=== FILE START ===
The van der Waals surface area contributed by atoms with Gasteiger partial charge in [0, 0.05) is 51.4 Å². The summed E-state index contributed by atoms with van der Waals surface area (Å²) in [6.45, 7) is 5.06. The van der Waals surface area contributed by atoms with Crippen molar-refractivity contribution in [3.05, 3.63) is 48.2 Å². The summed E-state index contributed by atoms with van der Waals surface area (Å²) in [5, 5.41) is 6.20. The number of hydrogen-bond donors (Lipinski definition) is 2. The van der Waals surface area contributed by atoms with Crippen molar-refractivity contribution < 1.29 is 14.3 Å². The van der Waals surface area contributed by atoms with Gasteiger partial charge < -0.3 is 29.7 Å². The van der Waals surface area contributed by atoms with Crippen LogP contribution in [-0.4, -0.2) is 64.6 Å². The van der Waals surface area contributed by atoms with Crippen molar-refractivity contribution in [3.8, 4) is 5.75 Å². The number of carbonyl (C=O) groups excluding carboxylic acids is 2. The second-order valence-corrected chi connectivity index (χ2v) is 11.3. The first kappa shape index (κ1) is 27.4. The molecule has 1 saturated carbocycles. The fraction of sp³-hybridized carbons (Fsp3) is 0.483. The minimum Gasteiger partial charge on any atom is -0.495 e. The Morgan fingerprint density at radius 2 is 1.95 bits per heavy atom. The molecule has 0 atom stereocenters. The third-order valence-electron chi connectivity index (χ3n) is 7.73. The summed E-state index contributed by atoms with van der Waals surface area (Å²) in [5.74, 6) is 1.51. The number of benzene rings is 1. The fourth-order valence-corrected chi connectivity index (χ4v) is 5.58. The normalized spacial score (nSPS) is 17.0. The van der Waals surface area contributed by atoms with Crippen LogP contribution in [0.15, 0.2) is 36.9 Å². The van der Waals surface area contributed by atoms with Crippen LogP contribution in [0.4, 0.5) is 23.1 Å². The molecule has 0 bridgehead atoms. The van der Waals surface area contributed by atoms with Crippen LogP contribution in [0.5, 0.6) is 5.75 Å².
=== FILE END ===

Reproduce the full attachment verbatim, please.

The van der Waals surface area contributed by atoms with Gasteiger partial charge in [0, 0.05) is 51.4 Å². The summed E-state index contributed by atoms with van der Waals surface area (Å²) in [6.45, 7) is 5.06. The van der Waals surface area contributed by atoms with Crippen molar-refractivity contribution in [3.05, 3.63) is 48.2 Å². The summed E-state index contributed by atoms with van der Waals surface area (Å²) in [5, 5.41) is 6.20. The number of hydrogen-bond donors (Lipinski definition) is 2. The van der Waals surface area contributed by atoms with Crippen molar-refractivity contribution < 1.29 is 14.3 Å². The van der Waals surface area contributed by atoms with Gasteiger partial charge < -0.3 is 29.7 Å². The van der Waals surface area contributed by atoms with Crippen LogP contribution in [-0.4, -0.2) is 64.6 Å². The van der Waals surface area contributed by atoms with Crippen molar-refractivity contribution in [3.8, 4) is 5.75 Å². The number of carbonyl (C=O) groups excluding carboxylic acids is 2. The second-order valence-corrected chi connectivity index (χ2v) is 11.3. The first kappa shape index (κ1) is 27.4. The molecule has 1 saturated carbocycles. The fraction of sp³-hybridized carbons (Fsp3) is 0.483. The minimum Gasteiger partial charge on any atom is -0.495 e. The Morgan fingerprint density at radius 2 is 1.95 bits per heavy atom. The molecule has 0 atom stereocenters. The third-order valence-electron chi connectivity index (χ3n) is 7.73. The summed E-state index contributed by atoms with van der Waals surface area (Å²) in [5.74, 6) is 1.51. The number of benzene rings is 1. The fourth-order valence-corrected chi connectivity index (χ4v) is 5.58. The normalized spacial score (nSPS) is 17.0. The van der Waals surface area contributed by atoms with Crippen LogP contribution in [0.15, 0.2) is 36.9 Å². The van der Waals surface area contributed by atoms with Crippen LogP contribution in [0.4, 0.5) is 23.1 Å². The molecule has 0 bridgehead atoms. The van der Waals surface area contributed by atoms with Crippen LogP contribution in [0.5, 0.6) is 5.75 Å².